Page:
The Bump & Run Shot

The Bump & Run Shot

July 18, 2016

What is the bump & run shot?

Is it a secret strategy? Is it a highly specialized shot that requires great knowledge and skill? Is it only for good players to try?

One could argue that the 'bump & run' is the first shot most beginners learn because the ball simply runs along the ground! So in that perspective, it's probably the simplest shot in golf.

However, a well executed bump & run shot is precisely hit with direction and distance control. It is an optional shot or skill that can be applied to suit a given condition or situation a golfer faces in trying to “score” well.

The bump & run shot can be used with any club. The ball is intentionally struck to flight the ball on a low trajectory so it's able to run 40-90% of the distance along the ground. It is struck with less than maximum force and often appears like a quarter or half swing. This is very different from a typical full swing shot, which would see the ball travel 90-99% of its overall distance in the air.

When to use the shot?

This shot is particularly beneficial when it is very windy, as it allows for better predictability of the shot. It also allows the ball to travel further by playing it along the ground, rather than having it overcome the friction and resistance of a strong wind. 

This shot requires a lot more thought and care than usual as you have to take into consideration obstacles, slope, varying grass length, and ground conditions. Each of these factors will affect the distance and direction of your shot.

There are many players who lack the strength and club speed to fly the ball through the air, so playing the bump & run is not so much a strategy as a necessity for them.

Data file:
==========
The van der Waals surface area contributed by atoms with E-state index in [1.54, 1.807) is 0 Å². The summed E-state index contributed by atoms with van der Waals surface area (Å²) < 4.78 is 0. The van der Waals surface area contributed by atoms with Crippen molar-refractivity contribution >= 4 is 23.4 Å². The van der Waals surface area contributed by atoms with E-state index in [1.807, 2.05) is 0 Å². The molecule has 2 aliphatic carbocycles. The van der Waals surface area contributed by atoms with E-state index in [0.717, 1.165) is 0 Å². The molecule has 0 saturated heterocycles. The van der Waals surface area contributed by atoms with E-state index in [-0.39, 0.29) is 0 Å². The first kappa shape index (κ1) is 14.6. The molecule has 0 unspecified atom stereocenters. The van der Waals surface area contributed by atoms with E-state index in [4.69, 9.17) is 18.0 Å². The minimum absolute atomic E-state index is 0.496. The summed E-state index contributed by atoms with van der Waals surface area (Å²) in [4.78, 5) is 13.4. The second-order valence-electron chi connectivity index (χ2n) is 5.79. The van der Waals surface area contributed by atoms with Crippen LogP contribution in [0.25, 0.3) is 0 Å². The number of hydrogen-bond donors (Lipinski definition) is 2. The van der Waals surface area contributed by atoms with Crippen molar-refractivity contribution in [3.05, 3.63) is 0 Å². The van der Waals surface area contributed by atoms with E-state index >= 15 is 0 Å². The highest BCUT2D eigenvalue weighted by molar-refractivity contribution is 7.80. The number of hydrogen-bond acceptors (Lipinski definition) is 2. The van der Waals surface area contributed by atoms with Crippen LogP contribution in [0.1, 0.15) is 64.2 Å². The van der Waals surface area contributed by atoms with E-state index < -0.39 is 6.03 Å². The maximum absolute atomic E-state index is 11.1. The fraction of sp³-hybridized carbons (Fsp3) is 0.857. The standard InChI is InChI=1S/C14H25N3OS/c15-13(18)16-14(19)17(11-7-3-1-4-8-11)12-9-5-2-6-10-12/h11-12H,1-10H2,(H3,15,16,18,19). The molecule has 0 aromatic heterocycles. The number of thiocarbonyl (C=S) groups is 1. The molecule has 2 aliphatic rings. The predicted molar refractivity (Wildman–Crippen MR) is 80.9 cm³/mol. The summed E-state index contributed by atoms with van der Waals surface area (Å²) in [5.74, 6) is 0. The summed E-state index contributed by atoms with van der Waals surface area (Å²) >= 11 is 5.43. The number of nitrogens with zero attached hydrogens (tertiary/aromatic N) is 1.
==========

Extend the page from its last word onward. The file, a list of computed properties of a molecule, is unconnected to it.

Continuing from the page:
Why is this shot not played more often?

Golf course designs have changed dramatically. Golfers now often find themselves having to carry the ball long distances over water, sand, or unmaintained grass and foliage. Furthermore, strategically placed bunkers directly in front greens do not allow a bump & run shot to be played. So more often than none, modern golf design has limited the use of the bump & run. There is, however, the “greenside chip”, which is a mini version of the bump & run shot. 

If you play an old style course design with no bunkers or water guarding the front approach of the green, find yourself stuck behind high trees, or are caught playing on a windy day, then the bump & run might be the safest and most sensible shot to play.

You will see the worlds best players use this shot during The Open Championship, the oldest championship played on some of the oldest golf courses in the world.


See you on the Greens!
James Quilley